User activity 420 relating to a particular, established behavioral profile 415 can be monitored and compared against the behavioral profile 415 to identify whether current usage of the system by the user 410 is in keeping with what is expected for the user. Identifying abnormalities in user behavior can serve as the basis for predicting that a security or risk event is taking place or in danger of taking place in connection with what appears to be abnormal behavior by the user or behavior of a user other than the particular user (e.g., an unauthorized user masquerading as the user). User behavior can naturally deviate from day to day from baseline behavioral characteristics expected of the user and defined in the behavioral profile data 415 of the user. Accordingly, some degree of deviations from the expected behavioral profile 415 can be tolerated so as to permit organic fluctuations in a human user's behavior. Thresholds can be defined for determining whether user behavior diverges in a meaningful or potentially threatening way from the behavioral profile 415 of the user 410. For instance, user actions 420 within the system can be identified and processed to detect that the character of the actions 420 statistically vary or deviate from the expected norm beyond a certain tolerated threshold (such as a number of standard deviations or percentage deviations from the behavioral profile 415). For instance, in the example of FIG. 4A, user behavior 425 identified from monitored actions 420 can be analyzed to identify two spikes (e.g., 430a, 430b) or deviations from behavioral profile 415 that exceed a predefined tolerated threshold for such deviations. In instances where deviations exceed a tolerated threshold, enhanced monitoring of the user, corresponding devices and activities can be triggered as well as countermeasures triggered based on the detected deviations (e.g., 430a, 430b).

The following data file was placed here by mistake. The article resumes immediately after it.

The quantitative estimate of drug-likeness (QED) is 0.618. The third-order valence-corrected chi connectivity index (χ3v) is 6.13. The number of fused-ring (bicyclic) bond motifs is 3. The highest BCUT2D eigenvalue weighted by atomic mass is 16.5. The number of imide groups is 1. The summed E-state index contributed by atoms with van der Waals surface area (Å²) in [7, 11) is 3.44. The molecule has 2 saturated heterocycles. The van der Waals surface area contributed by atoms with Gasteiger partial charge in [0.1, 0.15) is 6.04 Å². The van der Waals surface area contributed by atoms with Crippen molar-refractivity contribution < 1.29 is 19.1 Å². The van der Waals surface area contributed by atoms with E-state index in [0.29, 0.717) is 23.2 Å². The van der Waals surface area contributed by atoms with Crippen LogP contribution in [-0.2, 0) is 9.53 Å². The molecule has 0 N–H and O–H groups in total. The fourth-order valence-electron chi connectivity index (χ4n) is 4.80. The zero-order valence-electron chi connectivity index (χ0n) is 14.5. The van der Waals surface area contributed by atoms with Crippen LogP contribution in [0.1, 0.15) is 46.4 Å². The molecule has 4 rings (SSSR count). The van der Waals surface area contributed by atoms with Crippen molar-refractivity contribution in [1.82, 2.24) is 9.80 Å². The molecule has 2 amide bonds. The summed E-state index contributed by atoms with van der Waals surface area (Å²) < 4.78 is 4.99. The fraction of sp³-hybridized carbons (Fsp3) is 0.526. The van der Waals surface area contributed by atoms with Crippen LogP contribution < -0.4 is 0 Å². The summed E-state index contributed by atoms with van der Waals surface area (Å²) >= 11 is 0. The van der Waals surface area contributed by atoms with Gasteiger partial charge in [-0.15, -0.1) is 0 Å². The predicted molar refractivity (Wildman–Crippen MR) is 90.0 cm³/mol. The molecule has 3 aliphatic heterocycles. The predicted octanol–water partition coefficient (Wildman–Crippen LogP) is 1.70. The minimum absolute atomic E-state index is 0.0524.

In one illustrative example, Internet usage behavior (e.g., 405) of a user 410 can be monitored to identify expected Internet usage behavior for the user in behavioral profile 415. For instance, a behavioral profile (e.g., 415) can be developed that shows trends in a user's Internet usage over enterprise system infrastructure over a period of time (e.g., typical daily or monthly use, etc.). Subsequent user behavior (e.g., 420) that deviates significantly from the expected behavioral profile 415 (e.g., 430a, 430b) can be identified and used as the basis for enhanced monitoring of the user's Internet usage or triggering countermeasure's affecting the user's Internet usage over the enterprise system and devices known to access the enterprise system.